COVID-19: housing people sleeping rough Contents

1Rough sleeping strategy

Introduction

1.On the basis of a report by the Comptroller and Auditor General, we took evidence from the Ministry of Housing, Communities & Local Government (the Department).1 We also took evidence from Baroness Casey, who temporarily led the Department’s pandemic response in respect of people sleeping rough in spring and summer 2020.

2.People sleeping rough—‘people sleeping […] in the open air, or people in buildings or other places not designed for habitation’2 —often suffer from poorer health than the general population, with many experiencing a combination of mental health, substance abuse, and physical health needs.3 Because of the prevalence of underlying health conditions among this population, people sleeping rough have been recognised as being particularly vulnerable to COVID-19.4 In addition, in the early stages of the COVID-19 pandemic, where people sleeping rough occasionally took shelter in communal settings, such as night shelters, and were unable to self-isolate and found it difficult to practise social distancing, risking transmission of the virus.5

3.In recognition of these public health risks, on 26 March 2020 the Department launched its Everyone In initiative.6 Everyone In required local authorities to take urgent action to house people sleeping rough and those at risk of rough sleeping in order to protect them and stop wider transmission of COVID-19. By mid-April, 5,400 people (90% of the then estimated population of 6,000 people sleeping rough in England, according to unverified estimates by local authorities) had been made an offer of emergency accommodation, often staying in hotels that had been block-booked by local authorities.7 Over the rest of the year local authorities both continued to take people into emergency accommodation and helped them move into more settled accommodation. By the end of January 2021, there were 11,263 people staying in hotels and other emergency accommodation, and a further 26,167 people who had been helped to find more settled accommodation.8

Maintaining the achievements of the Everyone In initiative

4.The Department conceived of Everyone In primarily as a public health measure, aimed at reducing the risks of COVID-19 to a vulnerable population, and at preventing wider transmission.9 In the first wave of the pandemic, it appears to have made a successful impact. According to one study, by closing night shelters and taking other actions to reduce transmission, Everyone In may have helped to prevent more than 20,000 infections and 266 deaths among the homeless population in the first wave.10 In terms of recorded deaths, as at the end of June 2020, of people whose deaths were registered as involving COVID-19, only the relatively small number of 16 were identified as having been homeless.11

5.The Department had not previously prepared a national pandemic plan for people sleeping rough for it to consult at the outset of this crisis.12 However, once the scale of the pandemic became apparent, in mid-March 2020, the Department rapidly adapted, redeploying staff around this new priority.13 In recognition of the sudden demands on its capacity, a key element of the Department’s response was bringing in Baroness Casey—who was due to work for the Department in an alternative capacity, leading a review into its rough sleeping strategy—to lead its pandemic response in respect of people sleeping rough.14 The Department also believes that investments it has made in recent years, in both personnel and relationships with local authorities, helped it to organise Everyone In successfully.15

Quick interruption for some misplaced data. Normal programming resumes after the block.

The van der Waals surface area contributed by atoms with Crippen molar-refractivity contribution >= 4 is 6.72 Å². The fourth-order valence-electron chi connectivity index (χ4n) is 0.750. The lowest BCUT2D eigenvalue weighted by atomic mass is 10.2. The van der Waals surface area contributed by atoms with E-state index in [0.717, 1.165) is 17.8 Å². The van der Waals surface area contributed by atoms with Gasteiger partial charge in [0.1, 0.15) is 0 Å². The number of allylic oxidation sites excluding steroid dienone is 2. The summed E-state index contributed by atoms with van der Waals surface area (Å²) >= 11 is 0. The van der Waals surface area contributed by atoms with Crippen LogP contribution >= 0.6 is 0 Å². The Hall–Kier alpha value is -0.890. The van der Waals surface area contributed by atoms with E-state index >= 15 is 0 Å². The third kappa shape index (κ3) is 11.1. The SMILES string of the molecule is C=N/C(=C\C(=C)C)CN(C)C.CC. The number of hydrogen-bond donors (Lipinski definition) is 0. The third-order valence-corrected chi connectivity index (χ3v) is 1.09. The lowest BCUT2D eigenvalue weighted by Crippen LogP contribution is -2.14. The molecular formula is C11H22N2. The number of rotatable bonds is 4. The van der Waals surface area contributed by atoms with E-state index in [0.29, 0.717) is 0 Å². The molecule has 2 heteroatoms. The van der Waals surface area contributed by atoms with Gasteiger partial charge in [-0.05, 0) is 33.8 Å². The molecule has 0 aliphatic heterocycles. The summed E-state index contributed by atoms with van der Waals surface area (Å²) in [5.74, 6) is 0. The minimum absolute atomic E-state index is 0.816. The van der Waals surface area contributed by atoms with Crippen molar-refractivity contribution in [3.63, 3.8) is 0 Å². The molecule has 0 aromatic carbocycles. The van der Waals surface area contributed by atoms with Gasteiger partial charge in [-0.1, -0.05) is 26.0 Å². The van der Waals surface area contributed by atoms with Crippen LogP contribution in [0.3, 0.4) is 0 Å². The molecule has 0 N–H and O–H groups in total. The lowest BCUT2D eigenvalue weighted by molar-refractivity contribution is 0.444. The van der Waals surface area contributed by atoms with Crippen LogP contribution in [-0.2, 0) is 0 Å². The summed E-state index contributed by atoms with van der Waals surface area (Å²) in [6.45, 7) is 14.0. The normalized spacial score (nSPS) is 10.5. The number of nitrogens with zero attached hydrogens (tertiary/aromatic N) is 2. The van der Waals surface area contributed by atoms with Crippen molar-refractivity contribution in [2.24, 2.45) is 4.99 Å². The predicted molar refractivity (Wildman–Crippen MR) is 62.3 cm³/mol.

6.For all concerned—staff at the Department, local authorities, and voluntary groups—implementing Everyone In meant maintaining a heightened level of intensity for a prolonged period.16 This has clearly tested the resilience of both staff and organisations which is also affected by the short term nature of funding.17 As a potential sign of such pressures, the Department’s awarding of funding for its Rough Sleeping Accommodation Programme was delayed in autumn 2020, due in part to workload demands overstretching staff capacity.18

7.Notwithstanding the evident successes of Everyone In in the first wave of the pandemic, the National Audit Office noted that the Department’s response to the resurgence of COVID-19 in autumn and winter 2020 did not appear as comprehensive as in the spring. The NAO suggested that the Department would need to keep under close review whether it was protecting vulnerable individuals as decisively as in the early stages of the pandemic.19 Emerging data from the second wave of the pandemic is concerning, with reports of a sharp rise in cases of COVID-19 among the rough sleeping population in London in December 2020 and January 2021.20 Anecdotal reports suggest a contributory factor may have been an apparent rise during the second wave in the use of—and occupancy rates within—hostels with some communal facilities.21

Rough sleeping target and strategy

8.The Department’s current Rough Sleeping Strategy was launched in August 2018, with a commitment to end rough sleeping by 2027.22 In December 2019 the new Government was elected with a manifesto commitment to end rough sleeping by May 2024, three years earlier than the previous target.23 Following the adoption of this accelerated target, the Department recognised the need to review its existing strategy.24 In December it successfully asked Baroness Casey to lead a review; this was announced in February 2020, with work expected to get underway sometime after Easter 2020.25 Owing to the prioritisation given to COVID-19 from March 2020 onwards, plans for this review were put on hold, and have not since been revived.26 The Rough Sleeping Strategy, accordingly, remains out of date.27

9.In our evidence session the Department was unable to define exactly what it meant by the commitment “to end” rough sleeping; nor was it able to state clearly whether it was on track to meet this target, or how it would measure and report on it.28 This is a failure on the Department’s part, for which it cannot blame the pandemic. While the new target date for ending rough sleeping may only have been established in December 2019, the overall target to end rough sleeping had been in place since the launch of the Rough Sleeping Strategy in summer 2018. Essential elements, such as how the target was to be defined and success measured, should all have been established then.